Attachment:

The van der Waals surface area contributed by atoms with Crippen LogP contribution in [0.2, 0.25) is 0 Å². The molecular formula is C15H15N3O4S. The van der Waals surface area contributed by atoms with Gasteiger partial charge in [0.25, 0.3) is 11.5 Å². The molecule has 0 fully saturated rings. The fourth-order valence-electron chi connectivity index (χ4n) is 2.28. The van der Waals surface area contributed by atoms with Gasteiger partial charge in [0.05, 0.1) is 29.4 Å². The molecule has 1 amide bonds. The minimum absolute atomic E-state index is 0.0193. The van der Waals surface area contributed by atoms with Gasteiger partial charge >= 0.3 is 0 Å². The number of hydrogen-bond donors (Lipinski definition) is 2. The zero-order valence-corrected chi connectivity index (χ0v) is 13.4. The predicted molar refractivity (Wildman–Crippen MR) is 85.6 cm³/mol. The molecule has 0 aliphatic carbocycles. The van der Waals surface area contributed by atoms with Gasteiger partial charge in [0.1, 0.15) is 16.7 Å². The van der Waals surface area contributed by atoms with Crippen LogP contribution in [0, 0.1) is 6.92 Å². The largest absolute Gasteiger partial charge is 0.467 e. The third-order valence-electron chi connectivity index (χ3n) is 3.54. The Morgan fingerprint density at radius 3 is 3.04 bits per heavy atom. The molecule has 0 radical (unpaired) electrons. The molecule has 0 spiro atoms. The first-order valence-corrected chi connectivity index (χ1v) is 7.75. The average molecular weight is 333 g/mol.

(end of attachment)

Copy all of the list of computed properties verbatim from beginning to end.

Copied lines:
The van der Waals surface area contributed by atoms with Crippen LogP contribution in [0.2, 0.25) is 0 Å². The molecular formula is C15H15N3O4S. The van der Waals surface area contributed by atoms with Gasteiger partial charge in [0.25, 0.3) is 11.5 Å². The molecule has 0 fully saturated rings. The fourth-order valence-electron chi connectivity index (χ4n) is 2.28. The van der Waals surface area contributed by atoms with Gasteiger partial charge in [0.05, 0.1) is 29.4 Å². The molecule has 1 amide bonds. The minimum absolute atomic E-state index is 0.0193. The van der Waals surface area contributed by atoms with Gasteiger partial charge >= 0.3 is 0 Å². The number of hydrogen-bond donors (Lipinski definition) is 2. The zero-order valence-corrected chi connectivity index (χ0v) is 13.4. The predicted molar refractivity (Wildman–Crippen MR) is 85.6 cm³/mol. The molecule has 0 aliphatic carbocycles. The van der Waals surface area contributed by atoms with Gasteiger partial charge in [0.1, 0.15) is 16.7 Å². The van der Waals surface area contributed by atoms with Crippen LogP contribution in [0, 0.1) is 6.92 Å². The largest absolute Gasteiger partial charge is 0.467 e. The third-order valence-electron chi connectivity index (χ3n) is 3.54. The Morgan fingerprint density at radius 3 is 3.04 bits per heavy atom. The molecule has 0 radical (unpaired) electrons. The molecule has 0 spiro atoms. The first-order valence-corrected chi connectivity index (χ1v) is 7.75. The average molecular weight is 333 g/mol.